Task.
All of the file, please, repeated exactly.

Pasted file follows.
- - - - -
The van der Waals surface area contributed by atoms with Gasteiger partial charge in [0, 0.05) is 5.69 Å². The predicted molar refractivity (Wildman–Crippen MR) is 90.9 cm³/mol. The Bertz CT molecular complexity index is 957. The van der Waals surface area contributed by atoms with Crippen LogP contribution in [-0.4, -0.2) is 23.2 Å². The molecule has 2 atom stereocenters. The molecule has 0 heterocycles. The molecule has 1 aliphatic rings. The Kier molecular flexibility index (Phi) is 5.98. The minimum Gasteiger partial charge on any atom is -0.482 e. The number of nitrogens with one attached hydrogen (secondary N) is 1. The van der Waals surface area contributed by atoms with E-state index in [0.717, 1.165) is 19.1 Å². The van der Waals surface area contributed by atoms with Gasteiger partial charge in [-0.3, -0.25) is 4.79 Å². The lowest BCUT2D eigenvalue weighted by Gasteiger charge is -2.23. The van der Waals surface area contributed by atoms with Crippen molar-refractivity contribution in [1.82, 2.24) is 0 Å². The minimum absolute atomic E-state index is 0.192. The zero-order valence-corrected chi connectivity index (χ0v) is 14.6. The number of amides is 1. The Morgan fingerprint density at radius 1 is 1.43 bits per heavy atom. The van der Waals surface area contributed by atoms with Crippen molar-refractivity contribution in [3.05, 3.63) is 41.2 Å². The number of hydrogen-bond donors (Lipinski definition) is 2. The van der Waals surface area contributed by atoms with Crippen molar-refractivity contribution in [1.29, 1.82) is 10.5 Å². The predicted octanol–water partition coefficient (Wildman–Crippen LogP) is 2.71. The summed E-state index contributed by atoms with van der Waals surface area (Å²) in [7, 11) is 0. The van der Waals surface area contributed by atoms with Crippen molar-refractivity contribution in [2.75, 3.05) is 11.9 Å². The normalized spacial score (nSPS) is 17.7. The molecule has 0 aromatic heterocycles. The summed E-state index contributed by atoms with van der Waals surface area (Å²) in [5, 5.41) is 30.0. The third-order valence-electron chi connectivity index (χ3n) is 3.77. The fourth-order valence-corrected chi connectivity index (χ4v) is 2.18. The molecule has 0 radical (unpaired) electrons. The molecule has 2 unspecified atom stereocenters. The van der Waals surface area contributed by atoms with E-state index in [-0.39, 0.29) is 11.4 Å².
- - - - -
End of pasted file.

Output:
The van der Waals surface area contributed by atoms with Gasteiger partial charge in [0, 0.05) is 5.69 Å². The predicted molar refractivity (Wildman–Crippen MR) is 90.9 cm³/mol. The Bertz CT molecular complexity index is 957. The van der Waals surface area contributed by atoms with Crippen LogP contribution in [-0.4, -0.2) is 23.2 Å². The molecule has 2 atom stereocenters. The molecule has 0 heterocycles. The molecule has 1 aliphatic rings. The Kier molecular flexibility index (Phi) is 5.98. The minimum Gasteiger partial charge on any atom is -0.482 e. The number of nitrogens with one attached hydrogen (secondary N) is 1. The van der Waals surface area contributed by atoms with E-state index in [0.717, 1.165) is 19.1 Å². The van der Waals surface area contributed by atoms with Gasteiger partial charge in [-0.3, -0.25) is 4.79 Å². The lowest BCUT2D eigenvalue weighted by Gasteiger charge is -2.23. The van der Waals surface area contributed by atoms with Crippen molar-refractivity contribution in [1.82, 2.24) is 0 Å². The minimum absolute atomic E-state index is 0.192. The zero-order valence-corrected chi connectivity index (χ0v) is 14.6. The number of amides is 1. The Morgan fingerprint density at radius 1 is 1.43 bits per heavy atom. The van der Waals surface area contributed by atoms with Crippen molar-refractivity contribution in [3.05, 3.63) is 41.2 Å². The number of hydrogen-bond donors (Lipinski definition) is 2. The van der Waals surface area contributed by atoms with Crippen molar-refractivity contribution in [1.29, 1.82) is 10.5 Å². The predicted octanol–water partition coefficient (Wildman–Crippen LogP) is 2.71. The summed E-state index contributed by atoms with van der Waals surface area (Å²) in [7, 11) is 0. The van der Waals surface area contributed by atoms with Crippen molar-refractivity contribution in [2.75, 3.05) is 11.9 Å². The normalized spacial score (nSPS) is 17.7. The molecule has 0 aromatic heterocycles. The summed E-state index contributed by atoms with van der Waals surface area (Å²) in [5, 5.41) is 30.0. The third-order valence-electron chi connectivity index (χ3n) is 3.77. The fourth-order valence-corrected chi connectivity index (χ4v) is 2.18. The molecule has 0 radical (unpaired) electrons. The molecule has 2 unspecified atom stereocenters. The van der Waals surface area contributed by atoms with E-state index in [-0.39, 0.29) is 11.4 Å².